Issue: March 4, 2006

If trees are blooming, can I plant my garden? | My tree is blooming too early

If trees are blooming, can I plant my garden?


It has been so warm that some trees are starting to grow and some are even blooming. Does that mean it is time to plant my garden?


The weather in New Mexico often deceives some trees and gardeners alike. It is possible that this will be a very unusual year and the cold weather has ended. However, in New Mexico it is not unusual to have a period of warm weather followed by a return to winter weather.

If you wish to begin planting your garden now, plant only cool season crops. In the southern parts of New Mexico, you may be a little late for some cool season crops, but in northern New Mexico you are probably a little too early.

Now is a good time to be preparing the garden. The warm days are still cool enough to make heavy garden work (turning the soil, rototilling, and pruning) much more pleasant than in either the bitter cold or the hot days. Digging organic matter into the garden should be done ahead of planting. Don't use manure now because there may not be enough rain to leach salts from the root zone of garden plants. Compost may be added to the soil now.

Planting warm season crops now is not recommended in most of New Mexico. In the warmest parts of the state, they may be planted if protection from cold weather is provided (row covers and other coverings to hold heat at night).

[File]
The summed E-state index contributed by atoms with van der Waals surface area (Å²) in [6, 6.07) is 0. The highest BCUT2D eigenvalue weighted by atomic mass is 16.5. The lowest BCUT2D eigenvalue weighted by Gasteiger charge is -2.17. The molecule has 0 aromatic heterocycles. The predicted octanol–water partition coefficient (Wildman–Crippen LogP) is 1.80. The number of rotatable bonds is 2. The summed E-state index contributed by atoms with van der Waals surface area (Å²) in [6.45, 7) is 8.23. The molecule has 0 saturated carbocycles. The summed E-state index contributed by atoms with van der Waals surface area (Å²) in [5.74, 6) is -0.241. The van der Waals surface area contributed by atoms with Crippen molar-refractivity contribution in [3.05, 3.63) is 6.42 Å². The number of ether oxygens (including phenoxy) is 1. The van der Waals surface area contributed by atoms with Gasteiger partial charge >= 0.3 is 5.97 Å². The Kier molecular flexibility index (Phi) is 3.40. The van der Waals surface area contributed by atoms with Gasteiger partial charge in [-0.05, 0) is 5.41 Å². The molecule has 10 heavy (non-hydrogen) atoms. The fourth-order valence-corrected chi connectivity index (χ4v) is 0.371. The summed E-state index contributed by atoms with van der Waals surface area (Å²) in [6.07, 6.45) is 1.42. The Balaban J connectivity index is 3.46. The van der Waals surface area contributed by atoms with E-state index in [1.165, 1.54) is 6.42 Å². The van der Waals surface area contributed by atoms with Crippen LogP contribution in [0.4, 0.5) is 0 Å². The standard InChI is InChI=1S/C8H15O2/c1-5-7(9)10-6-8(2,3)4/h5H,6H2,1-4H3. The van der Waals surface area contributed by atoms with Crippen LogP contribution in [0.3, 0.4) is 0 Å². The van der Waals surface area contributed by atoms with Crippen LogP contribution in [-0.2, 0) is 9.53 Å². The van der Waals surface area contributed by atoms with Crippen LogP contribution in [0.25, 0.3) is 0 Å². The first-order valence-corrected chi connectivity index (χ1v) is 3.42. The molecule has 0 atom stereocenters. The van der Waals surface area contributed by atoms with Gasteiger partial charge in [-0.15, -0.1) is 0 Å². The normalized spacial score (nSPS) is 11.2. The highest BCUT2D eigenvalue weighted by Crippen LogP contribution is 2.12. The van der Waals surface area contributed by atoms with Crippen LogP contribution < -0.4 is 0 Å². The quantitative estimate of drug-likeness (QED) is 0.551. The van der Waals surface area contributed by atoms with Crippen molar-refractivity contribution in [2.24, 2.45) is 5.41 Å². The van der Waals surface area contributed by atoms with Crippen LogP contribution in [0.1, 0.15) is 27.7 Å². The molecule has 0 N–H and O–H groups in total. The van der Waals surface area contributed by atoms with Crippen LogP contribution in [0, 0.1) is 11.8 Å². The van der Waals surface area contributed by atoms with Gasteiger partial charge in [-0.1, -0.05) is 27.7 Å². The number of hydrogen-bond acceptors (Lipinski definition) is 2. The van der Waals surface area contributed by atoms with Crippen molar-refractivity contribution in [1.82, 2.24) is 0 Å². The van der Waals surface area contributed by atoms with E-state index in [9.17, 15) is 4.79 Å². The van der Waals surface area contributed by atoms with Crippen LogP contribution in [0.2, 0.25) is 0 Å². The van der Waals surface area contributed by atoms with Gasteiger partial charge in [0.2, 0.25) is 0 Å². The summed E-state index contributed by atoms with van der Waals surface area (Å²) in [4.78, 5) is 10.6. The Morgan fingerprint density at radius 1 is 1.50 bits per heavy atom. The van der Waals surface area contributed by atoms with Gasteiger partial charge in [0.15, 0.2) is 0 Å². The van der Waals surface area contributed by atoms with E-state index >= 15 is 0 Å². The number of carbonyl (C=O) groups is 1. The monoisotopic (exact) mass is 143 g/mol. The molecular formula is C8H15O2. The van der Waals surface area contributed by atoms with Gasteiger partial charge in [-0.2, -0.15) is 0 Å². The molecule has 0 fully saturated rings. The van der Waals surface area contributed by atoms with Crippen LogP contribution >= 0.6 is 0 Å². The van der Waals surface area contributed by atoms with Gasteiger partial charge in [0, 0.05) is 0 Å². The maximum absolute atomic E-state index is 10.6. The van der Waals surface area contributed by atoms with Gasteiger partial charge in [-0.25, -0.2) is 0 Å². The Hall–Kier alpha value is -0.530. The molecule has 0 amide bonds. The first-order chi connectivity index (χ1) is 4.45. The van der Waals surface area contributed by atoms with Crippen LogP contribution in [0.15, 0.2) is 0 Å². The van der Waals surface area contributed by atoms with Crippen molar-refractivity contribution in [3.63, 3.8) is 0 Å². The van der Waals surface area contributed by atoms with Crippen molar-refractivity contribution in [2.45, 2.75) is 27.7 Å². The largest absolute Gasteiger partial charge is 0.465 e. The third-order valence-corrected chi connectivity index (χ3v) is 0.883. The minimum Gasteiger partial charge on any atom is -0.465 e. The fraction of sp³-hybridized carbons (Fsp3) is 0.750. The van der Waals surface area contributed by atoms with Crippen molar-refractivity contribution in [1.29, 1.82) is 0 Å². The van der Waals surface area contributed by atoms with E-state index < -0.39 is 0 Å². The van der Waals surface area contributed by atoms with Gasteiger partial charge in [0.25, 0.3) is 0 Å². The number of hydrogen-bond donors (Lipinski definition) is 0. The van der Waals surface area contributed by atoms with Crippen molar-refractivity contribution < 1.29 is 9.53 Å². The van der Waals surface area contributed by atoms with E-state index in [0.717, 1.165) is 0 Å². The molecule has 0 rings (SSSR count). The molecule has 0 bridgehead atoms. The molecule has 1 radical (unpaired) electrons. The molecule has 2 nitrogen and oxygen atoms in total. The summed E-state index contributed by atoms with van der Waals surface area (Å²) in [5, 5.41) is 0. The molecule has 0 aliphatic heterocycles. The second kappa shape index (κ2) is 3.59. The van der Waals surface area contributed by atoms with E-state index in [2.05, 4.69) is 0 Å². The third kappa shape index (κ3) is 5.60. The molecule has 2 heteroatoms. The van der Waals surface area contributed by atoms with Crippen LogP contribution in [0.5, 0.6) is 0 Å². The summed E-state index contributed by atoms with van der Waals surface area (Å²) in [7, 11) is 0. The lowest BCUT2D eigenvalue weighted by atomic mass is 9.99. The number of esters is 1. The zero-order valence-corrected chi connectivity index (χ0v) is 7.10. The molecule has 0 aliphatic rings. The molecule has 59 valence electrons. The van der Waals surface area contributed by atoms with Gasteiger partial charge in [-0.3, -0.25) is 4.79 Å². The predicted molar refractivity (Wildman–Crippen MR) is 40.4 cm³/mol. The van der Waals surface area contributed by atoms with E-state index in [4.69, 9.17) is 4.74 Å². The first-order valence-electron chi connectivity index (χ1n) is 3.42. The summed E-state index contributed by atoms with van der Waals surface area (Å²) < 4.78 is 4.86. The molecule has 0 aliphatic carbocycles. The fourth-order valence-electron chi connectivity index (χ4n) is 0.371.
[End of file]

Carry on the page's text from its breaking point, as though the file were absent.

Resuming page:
For now, enjoy the warm weather, but don't get too anxious to plant your garden.

My tree is blooming too early


My apricot tree has begun blooming, but my neighbor's apricot tree has not. Why did mine bloom earlier?


The answer is probably that your neighbor has the apricot tree planted in a colder microclimate that has delayed its blooming. Your tree is probably in a warmer microclimate.

Microclimates are changes in climate over small geographic areas. The north side of a house is colder and delays blooming of plants whereas the south side is warmer and stimulates earlier blooming. Is your tree on the warmer side of the house?

Identification of microclimates and using them for benefit is a good gardening technique. It doesn't solve every garden problem, but it helps with some of them.

Marisa Y. Thompson, PhD, is the Extension Horticulture Specialist, in the Department of Extension Plant Sciences at the New Mexico State University Los Lunas Agricultural Science Center, email:, office: 505-865-7340, ext. 113.


For more gardening information, visit the NMSU Extension Horticulture page at Desert Blooms and the NMSU Horticulture Publications page.

Send gardening questions to Southwest Yard and Garden - Attn: Dr. Marisa Thompson at, or at the Desert Blooms Facebook.

Please copy your County Extension Agent and indicate your county of residence when you submit your question!